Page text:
Panel Examines Role of Social Media During the Storm

The Rudin Center for Transportation convened a panel of experts to look at the role social media played in disseminating information for New York City’s transportation agencies during Hurricane Sandy. (This came on the heels of a Rudin Center report examining impact of the storm on transportation across the city, “Transportation During and After Hurricane Sandy). The Nov. 27 panelists consisted of Aaron Donovan from the MTA, Robin Lester Kenton from NYC DOT, Ben Kabak of Second Ave Sagas, Tyson Evans of the New York Times, and JP Chan also from the MTA. Each of the speakers confirmed that they utilized social media such as Twitter, Flickr, Facebook, Tumblr and Youtube to help spread updates on the conditions of New York City’s trains, bridges, tunnels and subway lines.

Kenton of the DOT (where she is director of strategic communication) said the Department of Transportation is most proud of its Tumblr site due to the versatility it affords, and relied, too, on Twitter for reaching out during Sandy. The DOT faced a similar problem in 2011 when Hurricane Irene hit and there was great demand for information from the public; the DOT website crashed then, and officials used Twitter as their sole means of news updates. Still, this news outlet presents some interesting challenges for the DOT. The first was message coordination between agencies: who would post what, should there be duplication between different branches of the government, do certain informational tweets need prior approval?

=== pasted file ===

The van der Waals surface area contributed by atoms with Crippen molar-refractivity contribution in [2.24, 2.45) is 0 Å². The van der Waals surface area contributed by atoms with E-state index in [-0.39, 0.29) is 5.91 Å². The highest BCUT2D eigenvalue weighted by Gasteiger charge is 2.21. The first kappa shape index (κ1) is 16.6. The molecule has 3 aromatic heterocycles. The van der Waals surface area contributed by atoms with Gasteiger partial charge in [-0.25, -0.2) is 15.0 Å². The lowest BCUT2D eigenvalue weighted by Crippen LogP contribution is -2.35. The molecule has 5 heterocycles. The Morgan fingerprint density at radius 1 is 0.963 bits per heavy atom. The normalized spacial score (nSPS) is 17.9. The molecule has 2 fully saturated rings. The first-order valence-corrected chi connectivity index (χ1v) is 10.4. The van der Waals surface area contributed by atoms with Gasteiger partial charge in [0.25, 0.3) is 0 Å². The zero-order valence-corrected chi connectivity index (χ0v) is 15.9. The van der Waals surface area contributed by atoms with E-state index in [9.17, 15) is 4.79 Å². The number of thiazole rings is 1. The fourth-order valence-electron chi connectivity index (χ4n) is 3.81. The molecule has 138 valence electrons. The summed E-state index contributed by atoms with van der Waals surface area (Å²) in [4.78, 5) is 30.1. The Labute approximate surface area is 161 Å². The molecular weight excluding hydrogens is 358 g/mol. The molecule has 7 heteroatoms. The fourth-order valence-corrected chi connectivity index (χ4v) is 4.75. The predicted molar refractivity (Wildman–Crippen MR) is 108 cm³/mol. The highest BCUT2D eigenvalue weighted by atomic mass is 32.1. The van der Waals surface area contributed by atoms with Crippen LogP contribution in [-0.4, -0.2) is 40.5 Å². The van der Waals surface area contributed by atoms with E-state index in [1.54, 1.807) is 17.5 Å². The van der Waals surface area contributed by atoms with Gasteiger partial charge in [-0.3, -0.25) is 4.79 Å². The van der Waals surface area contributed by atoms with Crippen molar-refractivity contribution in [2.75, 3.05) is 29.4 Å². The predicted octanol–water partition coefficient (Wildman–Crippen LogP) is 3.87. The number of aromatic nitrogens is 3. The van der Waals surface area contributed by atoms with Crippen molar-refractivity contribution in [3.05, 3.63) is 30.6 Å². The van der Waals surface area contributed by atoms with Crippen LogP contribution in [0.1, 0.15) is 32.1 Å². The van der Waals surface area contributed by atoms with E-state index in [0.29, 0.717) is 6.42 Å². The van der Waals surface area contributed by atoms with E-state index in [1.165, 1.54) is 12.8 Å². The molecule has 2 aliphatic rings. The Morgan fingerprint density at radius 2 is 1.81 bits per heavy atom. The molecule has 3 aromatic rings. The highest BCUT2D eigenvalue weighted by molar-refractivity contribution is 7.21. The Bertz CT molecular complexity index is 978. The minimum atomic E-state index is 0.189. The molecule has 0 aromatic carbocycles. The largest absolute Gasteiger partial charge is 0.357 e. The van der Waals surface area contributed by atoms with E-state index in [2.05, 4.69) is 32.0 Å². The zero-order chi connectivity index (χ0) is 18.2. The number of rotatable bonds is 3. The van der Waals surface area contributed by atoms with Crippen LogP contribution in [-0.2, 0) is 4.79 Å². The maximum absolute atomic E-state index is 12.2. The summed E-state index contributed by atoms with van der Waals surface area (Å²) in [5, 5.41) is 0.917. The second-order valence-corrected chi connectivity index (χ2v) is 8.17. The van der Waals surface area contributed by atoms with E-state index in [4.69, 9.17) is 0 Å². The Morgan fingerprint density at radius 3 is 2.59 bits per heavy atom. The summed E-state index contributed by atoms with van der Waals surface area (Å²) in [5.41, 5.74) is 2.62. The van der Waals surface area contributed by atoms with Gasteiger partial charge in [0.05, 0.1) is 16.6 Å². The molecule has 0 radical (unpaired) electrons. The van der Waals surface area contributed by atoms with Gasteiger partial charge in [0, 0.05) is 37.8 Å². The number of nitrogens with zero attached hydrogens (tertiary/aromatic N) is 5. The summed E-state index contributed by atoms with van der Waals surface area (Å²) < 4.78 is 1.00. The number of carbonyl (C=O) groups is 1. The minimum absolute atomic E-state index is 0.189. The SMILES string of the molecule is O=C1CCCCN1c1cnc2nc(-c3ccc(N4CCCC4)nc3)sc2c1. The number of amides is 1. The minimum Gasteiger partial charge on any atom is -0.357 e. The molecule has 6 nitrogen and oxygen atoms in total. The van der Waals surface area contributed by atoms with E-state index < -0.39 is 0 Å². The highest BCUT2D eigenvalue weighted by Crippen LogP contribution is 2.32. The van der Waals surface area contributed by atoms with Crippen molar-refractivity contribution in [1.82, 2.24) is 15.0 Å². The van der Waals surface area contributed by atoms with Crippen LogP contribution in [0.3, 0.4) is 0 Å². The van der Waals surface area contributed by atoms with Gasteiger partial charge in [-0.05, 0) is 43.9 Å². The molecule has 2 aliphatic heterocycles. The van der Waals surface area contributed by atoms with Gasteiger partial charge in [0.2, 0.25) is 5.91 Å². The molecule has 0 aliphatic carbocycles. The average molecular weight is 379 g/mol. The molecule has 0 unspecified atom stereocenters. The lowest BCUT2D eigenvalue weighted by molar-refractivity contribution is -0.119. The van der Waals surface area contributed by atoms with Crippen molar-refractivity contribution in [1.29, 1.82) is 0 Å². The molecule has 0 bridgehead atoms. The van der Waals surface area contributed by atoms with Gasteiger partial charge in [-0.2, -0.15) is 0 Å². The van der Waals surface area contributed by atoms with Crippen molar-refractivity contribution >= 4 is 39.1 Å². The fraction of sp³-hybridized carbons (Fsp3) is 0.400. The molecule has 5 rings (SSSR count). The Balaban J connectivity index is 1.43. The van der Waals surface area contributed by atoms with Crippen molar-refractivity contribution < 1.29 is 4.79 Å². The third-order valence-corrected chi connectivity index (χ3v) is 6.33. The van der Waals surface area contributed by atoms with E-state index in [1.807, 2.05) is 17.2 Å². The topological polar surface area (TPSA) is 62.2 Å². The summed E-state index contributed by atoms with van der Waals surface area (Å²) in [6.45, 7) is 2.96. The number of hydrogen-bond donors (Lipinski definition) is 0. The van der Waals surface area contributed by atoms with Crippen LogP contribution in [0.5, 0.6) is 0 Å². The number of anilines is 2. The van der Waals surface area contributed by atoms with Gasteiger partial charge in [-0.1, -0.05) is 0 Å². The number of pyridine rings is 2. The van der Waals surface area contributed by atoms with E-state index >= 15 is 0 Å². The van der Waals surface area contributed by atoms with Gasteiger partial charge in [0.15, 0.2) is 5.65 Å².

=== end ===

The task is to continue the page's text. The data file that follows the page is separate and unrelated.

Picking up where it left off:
Simultaneously, DOT faced the problem of establishing a communication culture during a time of crisis. Ordinarily t he release of internal agency information would take days to reach the public, quite the opposite of the minute to minute updates on social media sites. People on social media sites expect quicker news feeds and answers to their questions. Nolan Levenson, research assistant at the Rudin Center and coauthor of the report) added that Sandy presented an unprecedented shift in how the public searched for updates. “During the storm, residents turned to social media through smartphones and the internet to access the latest information both from transportation providers and fellow citizens,” Levenson said.

Aaron Donovan of MTA followed up Kenton’s presentation by detailing his agency’s efforts in releasing information as quickly as possible. The press office of the MTA was asked to be transparent, timely, and not conservative. There was a preference of speed over quality, a bias toward action that resulted in the MTA’s positing pictures and videos no matter what type of camera the images came from. Photos got the agency’s message out quicker and better while simultaneously showing the devastation being caused by the storm. Without the images, most New York transit users would have no idea of the challenges facing the MTA. With this newfound transparency, the MTA estimates it reached more than two-thirds of their Twitter followers during Hurricane Sandy.

Ben Kabak of Second Ave. Sagas said the dilemma he faced during the storm was ensuring the spreading of correct, relevant information. He walked a tight rope between speed and accuracy. While press conferences from officials provided sources of pertinent and accurate information, some things careening around Twitter were blatantly false. Kabak added that deciphering what was real and what was contrived was difficult, as Sandy presented some situations that would appear imaginary, yet were quite real — for instance, Governor Mario Cuomo’s request for $600 million in federal assistance to restore the South Ferry subway station in lower Manhattan, a total greater than the cost of building the station.

— Alexander James Powell

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